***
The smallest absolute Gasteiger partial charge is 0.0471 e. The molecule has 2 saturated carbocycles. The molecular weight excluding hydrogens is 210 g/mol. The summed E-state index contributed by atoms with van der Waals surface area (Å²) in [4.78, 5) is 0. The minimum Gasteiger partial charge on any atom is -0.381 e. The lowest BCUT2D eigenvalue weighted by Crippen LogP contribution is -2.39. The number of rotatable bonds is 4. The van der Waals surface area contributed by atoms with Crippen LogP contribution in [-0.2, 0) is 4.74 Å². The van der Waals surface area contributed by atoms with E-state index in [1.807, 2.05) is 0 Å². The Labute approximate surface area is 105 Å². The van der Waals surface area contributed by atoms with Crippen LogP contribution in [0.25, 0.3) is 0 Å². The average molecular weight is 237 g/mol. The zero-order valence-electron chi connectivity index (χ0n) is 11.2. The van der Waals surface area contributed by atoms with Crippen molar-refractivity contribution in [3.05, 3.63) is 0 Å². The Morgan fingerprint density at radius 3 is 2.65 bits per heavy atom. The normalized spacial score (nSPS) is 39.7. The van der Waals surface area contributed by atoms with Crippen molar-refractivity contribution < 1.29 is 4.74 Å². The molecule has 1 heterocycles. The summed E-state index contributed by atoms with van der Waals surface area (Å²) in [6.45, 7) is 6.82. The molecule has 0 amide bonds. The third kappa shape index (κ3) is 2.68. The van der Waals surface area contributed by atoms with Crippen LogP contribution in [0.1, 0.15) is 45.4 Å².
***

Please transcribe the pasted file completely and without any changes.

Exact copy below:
The smallest absolute Gasteiger partial charge is 0.0471 e. The molecule has 2 saturated carbocycles. The molecular weight excluding hydrogens is 210 g/mol. The summed E-state index contributed by atoms with van der Waals surface area (Å²) in [4.78, 5) is 0. The minimum Gasteiger partial charge on any atom is -0.381 e. The lowest BCUT2D eigenvalue weighted by Crippen LogP contribution is -2.39. The number of rotatable bonds is 4. The van der Waals surface area contributed by atoms with Crippen LogP contribution in [-0.2, 0) is 4.74 Å². The van der Waals surface area contributed by atoms with E-state index in [1.807, 2.05) is 0 Å². The Labute approximate surface area is 105 Å². The van der Waals surface area contributed by atoms with Crippen LogP contribution in [0.25, 0.3) is 0 Å². The average molecular weight is 237 g/mol. The zero-order valence-electron chi connectivity index (χ0n) is 11.2. The van der Waals surface area contributed by atoms with Crippen molar-refractivity contribution in [3.05, 3.63) is 0 Å². The Morgan fingerprint density at radius 3 is 2.65 bits per heavy atom. The normalized spacial score (nSPS) is 39.7. The van der Waals surface area contributed by atoms with Crippen molar-refractivity contribution < 1.29 is 4.74 Å². The molecule has 1 heterocycles. The summed E-state index contributed by atoms with van der Waals surface area (Å²) in [6.45, 7) is 6.82. The molecule has 0 amide bonds. The third kappa shape index (κ3) is 2.68. The van der Waals surface area contributed by atoms with Crippen LogP contribution in [0.1, 0.15) is 45.4 Å².